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Cover image via The Joseph Smith Papers.
To listen to this episode of the LDS Perspectives Podcast, scroll to the bottom of the page.
Laura Harris Hales of LDS Perspectives Podcast recently interviewed Sharalyn D. Howcroft on Foundational Texts of Mormonism: Examining Major Early Sources, a new book that carefully analyzes essential texts that are repeatedly used by historians as they reconstruct Mormonism’s founding era. Scholars have frequently mined early Mormon historical sources for the information that they contain, though with little attention to source criticism.
A noteworthy exception is the work of Dean C. Jessee. Jessee’s examination of The History of the Church showed that unlike the subtitle of its first six volumes—Period I: History of Joseph Smith, the Prophet, by Himself—the history was written by a dozen different scribes and clerks, not Smith. Although Smith started the history, his office staff quickly assumed most of the burden of production, barely half of it was completed at the time of Smith’s death in 1844, and it took many more years before it was finished. Jessee’s scholarship showed the necessity of understanding authorship, textual origins, and record production.
Foundational Texts of Mormonism was conceived as a compilation of essays honoring Dean C. Jessee. Taking a page from Dr. Jessee’s playbook, this volume scrutinizes documents as products of history rather than sources of historical information. When records are examined as artifacts of the culture from which they originate, it reveals things about historical sources beyond the content of the records themselves.
Chapters in the book provide original and notable contributions on early Mormon history sources using methodologies advocated by Jessee. Richard Lyman Bushman’s “The Gold Plates as Foundational Text” focuses on the Book of Mormon’s account of its creation, viewing the gold plates as a document in the Book of Mormon narrative. Its disparate texts reflect both divinely inspired and human elements.
Grant Hardy’s “Textual Criticism and the Book of Mormon” assesses Royal Skousen’s Book of Mormon Critical Text Project and what it divulges about the process of dictation and textual transmission, including Joseph Smith’s views on scriptural text.
Thomas A. Wayment, in “Intertextuality and the Purpose of Joseph Smith’s New Translation of the Bible” studies Joseph Smith’s motivation for revising the Bible and how it steered Smith to re-envision the Bible.
Grant Underwood, in “The Dictations, Compilation, and Canonization of Joseph Smith’s Revelations” traces the unfolding of Smith’s revelations from their initial dictation to canonization.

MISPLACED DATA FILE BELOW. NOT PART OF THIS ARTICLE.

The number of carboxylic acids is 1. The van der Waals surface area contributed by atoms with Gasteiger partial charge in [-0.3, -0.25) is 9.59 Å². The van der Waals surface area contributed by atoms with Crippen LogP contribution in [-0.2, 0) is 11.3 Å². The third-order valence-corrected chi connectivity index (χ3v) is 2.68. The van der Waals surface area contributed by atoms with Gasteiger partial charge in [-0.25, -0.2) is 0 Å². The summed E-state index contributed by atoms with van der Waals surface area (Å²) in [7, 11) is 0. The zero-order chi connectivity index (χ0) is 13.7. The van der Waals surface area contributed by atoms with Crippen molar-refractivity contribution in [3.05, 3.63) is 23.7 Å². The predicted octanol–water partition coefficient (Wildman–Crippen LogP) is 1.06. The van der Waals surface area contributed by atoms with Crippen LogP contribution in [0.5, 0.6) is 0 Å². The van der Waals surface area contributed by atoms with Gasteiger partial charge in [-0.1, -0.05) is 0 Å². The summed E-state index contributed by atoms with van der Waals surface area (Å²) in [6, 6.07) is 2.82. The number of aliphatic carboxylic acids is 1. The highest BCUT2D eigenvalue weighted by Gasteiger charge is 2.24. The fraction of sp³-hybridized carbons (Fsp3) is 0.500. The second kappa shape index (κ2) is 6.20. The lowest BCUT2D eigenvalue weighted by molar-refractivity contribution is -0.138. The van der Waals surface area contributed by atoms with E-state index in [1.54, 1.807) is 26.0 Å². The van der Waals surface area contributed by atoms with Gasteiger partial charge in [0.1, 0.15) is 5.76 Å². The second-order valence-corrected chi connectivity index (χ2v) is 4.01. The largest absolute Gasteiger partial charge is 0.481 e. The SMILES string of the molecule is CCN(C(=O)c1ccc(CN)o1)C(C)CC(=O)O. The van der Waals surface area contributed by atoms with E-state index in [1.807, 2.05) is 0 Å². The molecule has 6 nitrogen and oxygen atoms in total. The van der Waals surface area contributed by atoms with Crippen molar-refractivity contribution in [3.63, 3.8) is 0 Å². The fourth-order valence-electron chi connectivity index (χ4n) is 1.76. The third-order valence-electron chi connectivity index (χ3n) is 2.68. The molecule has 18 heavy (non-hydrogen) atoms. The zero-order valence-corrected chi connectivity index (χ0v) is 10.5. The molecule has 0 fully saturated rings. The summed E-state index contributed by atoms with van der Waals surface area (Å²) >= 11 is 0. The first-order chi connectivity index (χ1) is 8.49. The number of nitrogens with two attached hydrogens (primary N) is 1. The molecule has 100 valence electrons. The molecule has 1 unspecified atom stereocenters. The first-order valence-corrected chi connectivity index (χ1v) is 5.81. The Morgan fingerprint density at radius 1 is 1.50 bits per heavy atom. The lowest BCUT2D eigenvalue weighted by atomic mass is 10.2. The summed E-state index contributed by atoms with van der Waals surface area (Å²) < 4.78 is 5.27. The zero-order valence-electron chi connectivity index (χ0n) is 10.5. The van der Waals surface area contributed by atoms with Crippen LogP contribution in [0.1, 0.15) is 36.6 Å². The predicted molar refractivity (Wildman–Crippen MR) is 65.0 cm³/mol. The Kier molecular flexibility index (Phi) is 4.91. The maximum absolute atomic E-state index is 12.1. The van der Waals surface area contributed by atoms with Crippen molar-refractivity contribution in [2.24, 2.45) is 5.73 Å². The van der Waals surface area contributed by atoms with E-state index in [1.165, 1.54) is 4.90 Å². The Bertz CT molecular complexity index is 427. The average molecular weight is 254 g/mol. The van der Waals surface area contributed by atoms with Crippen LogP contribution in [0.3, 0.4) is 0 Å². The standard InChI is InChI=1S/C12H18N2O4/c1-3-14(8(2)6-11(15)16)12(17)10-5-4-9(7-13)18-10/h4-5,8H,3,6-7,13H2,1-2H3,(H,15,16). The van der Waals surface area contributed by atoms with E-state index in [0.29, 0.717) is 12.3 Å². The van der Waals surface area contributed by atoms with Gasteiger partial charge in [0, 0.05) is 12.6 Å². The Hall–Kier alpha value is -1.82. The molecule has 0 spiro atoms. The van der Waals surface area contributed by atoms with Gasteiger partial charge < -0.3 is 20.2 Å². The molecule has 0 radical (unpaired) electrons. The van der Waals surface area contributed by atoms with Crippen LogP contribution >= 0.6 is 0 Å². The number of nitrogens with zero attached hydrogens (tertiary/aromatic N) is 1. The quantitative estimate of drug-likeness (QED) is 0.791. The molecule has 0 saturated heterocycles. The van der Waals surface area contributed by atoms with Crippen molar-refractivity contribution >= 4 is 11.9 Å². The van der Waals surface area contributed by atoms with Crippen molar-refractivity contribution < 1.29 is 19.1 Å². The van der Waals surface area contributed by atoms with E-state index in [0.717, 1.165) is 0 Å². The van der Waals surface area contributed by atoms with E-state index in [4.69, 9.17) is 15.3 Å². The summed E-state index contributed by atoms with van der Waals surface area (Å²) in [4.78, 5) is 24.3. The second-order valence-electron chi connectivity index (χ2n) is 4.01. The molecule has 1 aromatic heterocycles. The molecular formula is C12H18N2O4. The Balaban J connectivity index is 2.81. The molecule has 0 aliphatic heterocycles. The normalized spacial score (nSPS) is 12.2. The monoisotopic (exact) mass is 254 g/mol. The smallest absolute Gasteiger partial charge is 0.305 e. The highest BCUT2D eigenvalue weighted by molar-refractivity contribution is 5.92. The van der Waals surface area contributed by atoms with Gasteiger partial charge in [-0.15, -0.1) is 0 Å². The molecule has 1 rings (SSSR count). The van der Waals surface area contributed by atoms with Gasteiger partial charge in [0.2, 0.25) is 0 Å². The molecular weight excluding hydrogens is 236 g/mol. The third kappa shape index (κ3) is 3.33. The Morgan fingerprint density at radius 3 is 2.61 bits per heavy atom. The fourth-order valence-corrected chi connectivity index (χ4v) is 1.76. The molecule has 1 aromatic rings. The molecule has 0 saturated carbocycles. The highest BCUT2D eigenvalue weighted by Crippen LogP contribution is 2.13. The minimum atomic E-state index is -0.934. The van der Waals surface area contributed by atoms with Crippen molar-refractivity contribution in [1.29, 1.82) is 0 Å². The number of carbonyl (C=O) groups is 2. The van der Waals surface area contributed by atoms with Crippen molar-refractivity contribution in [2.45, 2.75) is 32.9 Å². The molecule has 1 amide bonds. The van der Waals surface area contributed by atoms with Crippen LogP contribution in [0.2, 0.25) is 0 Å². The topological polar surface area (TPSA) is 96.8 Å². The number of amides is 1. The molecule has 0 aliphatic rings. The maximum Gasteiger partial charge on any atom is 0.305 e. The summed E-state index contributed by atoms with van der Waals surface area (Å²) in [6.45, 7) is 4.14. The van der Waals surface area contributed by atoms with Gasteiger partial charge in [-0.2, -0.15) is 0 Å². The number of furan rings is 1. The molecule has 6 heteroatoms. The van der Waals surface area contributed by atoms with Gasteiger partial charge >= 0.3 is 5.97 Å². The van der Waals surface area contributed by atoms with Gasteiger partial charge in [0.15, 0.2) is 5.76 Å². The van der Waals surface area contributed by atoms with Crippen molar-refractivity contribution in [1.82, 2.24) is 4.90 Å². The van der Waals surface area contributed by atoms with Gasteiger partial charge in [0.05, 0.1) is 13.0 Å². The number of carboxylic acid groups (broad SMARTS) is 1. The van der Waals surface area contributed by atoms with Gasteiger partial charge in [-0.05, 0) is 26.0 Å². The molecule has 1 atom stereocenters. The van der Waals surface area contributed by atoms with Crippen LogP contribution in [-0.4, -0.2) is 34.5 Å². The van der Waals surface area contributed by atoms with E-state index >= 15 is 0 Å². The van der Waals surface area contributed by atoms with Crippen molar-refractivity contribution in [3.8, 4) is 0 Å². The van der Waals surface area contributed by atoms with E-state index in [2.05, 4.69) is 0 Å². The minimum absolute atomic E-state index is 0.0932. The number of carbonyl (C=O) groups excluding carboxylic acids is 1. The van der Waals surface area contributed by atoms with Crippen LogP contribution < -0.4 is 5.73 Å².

In “Joseph Smith’s Missouri Prison Letters and the Mormon Textual Community,” David W. Grua examines Smith’s epistles given to the Latter-day Saint community during his incarceration, and how they connected the suffering of the Saints with revelation.
Jennifer Reeder in “The Textual Culture of the Nauvoo Female Relief Society Leadership and Minute Book” studies the undercurrent of polygamous relationships evident in the society’s minute book, based on what was and was not recorded.
William V. Smith’s chapter on “Joseph Smith’s Sermons and the Early Mormon Documentary Record,” examines how a more extensive documentary record of Smith’s sermons was the direct result of the increased importance place upon Smith’s preaching.
In “Joseph Smith’s Nauvoo Journals,” Alex D. Smith and Andrew H. Hedges analyze Smith’s journals kept during the last two and a half years of his life and their contribution to our understanding of Smith’s last few years and the Nauvoo community at that time.
The prolific writings of Wilford Woodruff are reviewed in Laurel Thatcher Ulrich’s “The Early Diaries of Wilford Woodruff, 1835–1839.” Woodruff’s painstaking care when recording his diary indirectly chronicles his lived experience through earthly and heavenly bonds, his faith, and missionary work.
In “An Archival and Textual Reexamination of Lucy Mack Smith’s History,” Sharalyn D. Howcroft reconstructs the original order of the history, studies its composition methodology, and explains its complicated provenance.
Primary sources of early Mormon history are not only written texts but also include photographs. In “The Image as Text and Context in Early Mormon History,” Jeffrey G. Cannon considers photographs as texts. Many early Mormon images were taken within the context of rivaling succession claims.
Ronald O. Barney’s chapter on “Joseph Smith and the Conspicuous Scarcity of Early Mormon Documentation” investigates what records were and were not created, the gaps in the records, and what it tells us about early Mormon record-keeping.
About the Guest: Sharalyn D. Howcroft has been employed by the Church History Department since 2000 as an archivist and document specialist for the Joseph Smith Papers. She received a BA in English with a minor in Hebrew language from Brigham Young University. After finishing an intensive Hebrew program in the Middle East, she completed an intensive Arabic program that was part of a Middle Eastern languages consortium at the University of Utah. She received an MA in library and information science with an archival studies concentration from the University of Wisconsin–Milwaukee and is a member of the Academy of Certified Archivists.
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